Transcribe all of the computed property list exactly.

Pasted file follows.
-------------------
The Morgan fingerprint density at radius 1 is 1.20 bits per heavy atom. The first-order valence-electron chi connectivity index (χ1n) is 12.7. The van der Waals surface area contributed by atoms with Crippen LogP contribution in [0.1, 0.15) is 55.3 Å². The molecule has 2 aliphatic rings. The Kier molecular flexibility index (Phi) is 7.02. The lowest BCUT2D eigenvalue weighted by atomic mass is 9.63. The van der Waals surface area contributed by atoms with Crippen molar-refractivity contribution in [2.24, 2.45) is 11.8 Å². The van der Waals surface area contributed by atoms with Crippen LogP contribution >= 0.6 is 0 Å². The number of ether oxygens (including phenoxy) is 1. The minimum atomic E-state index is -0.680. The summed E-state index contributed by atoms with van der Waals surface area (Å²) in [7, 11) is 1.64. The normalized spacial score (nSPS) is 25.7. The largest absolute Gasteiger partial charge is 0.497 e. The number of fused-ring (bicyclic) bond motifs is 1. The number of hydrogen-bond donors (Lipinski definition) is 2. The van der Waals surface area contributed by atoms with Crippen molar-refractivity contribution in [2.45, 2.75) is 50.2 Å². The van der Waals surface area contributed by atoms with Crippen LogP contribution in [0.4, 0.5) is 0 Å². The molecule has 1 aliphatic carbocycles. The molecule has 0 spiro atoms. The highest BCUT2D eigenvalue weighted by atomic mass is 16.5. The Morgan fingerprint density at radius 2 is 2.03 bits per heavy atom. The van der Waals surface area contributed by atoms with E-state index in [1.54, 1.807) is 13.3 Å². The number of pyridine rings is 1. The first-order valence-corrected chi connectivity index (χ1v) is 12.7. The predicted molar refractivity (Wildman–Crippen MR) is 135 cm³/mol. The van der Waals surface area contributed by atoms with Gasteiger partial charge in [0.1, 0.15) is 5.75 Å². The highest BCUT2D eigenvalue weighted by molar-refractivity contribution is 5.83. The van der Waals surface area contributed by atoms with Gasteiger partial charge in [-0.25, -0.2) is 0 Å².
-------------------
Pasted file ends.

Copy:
The Morgan fingerprint density at radius 1 is 1.20 bits per heavy atom. The first-order valence-electron chi connectivity index (χ1n) is 12.7. The van der Waals surface area contributed by atoms with Crippen LogP contribution in [0.1, 0.15) is 55.3 Å². The molecule has 2 aliphatic rings. The Kier molecular flexibility index (Phi) is 7.02. The lowest BCUT2D eigenvalue weighted by atomic mass is 9.63. The van der Waals surface area contributed by atoms with Crippen molar-refractivity contribution in [2.24, 2.45) is 11.8 Å². The van der Waals surface area contributed by atoms with Crippen LogP contribution >= 0.6 is 0 Å². The number of ether oxygens (including phenoxy) is 1. The minimum atomic E-state index is -0.680. The summed E-state index contributed by atoms with van der Waals surface area (Å²) in [7, 11) is 1.64. The normalized spacial score (nSPS) is 25.7. The largest absolute Gasteiger partial charge is 0.497 e. The number of fused-ring (bicyclic) bond motifs is 1. The number of hydrogen-bond donors (Lipinski definition) is 2. The van der Waals surface area contributed by atoms with Crippen molar-refractivity contribution in [2.45, 2.75) is 50.2 Å². The van der Waals surface area contributed by atoms with Crippen LogP contribution in [0.4, 0.5) is 0 Å². The molecule has 1 aliphatic carbocycles. The molecule has 0 spiro atoms. The highest BCUT2D eigenvalue weighted by atomic mass is 16.5. The Morgan fingerprint density at radius 2 is 2.03 bits per heavy atom. The van der Waals surface area contributed by atoms with E-state index in [1.54, 1.807) is 13.3 Å². The number of pyridine rings is 1. The first-order valence-corrected chi connectivity index (χ1v) is 12.7. The predicted molar refractivity (Wildman–Crippen MR) is 135 cm³/mol. The van der Waals surface area contributed by atoms with Gasteiger partial charge in [0.1, 0.15) is 5.75 Å². The highest BCUT2D eigenvalue weighted by molar-refractivity contribution is 5.83. The van der Waals surface area contributed by atoms with Gasteiger partial charge in [-0.25, -0.2) is 0 Å².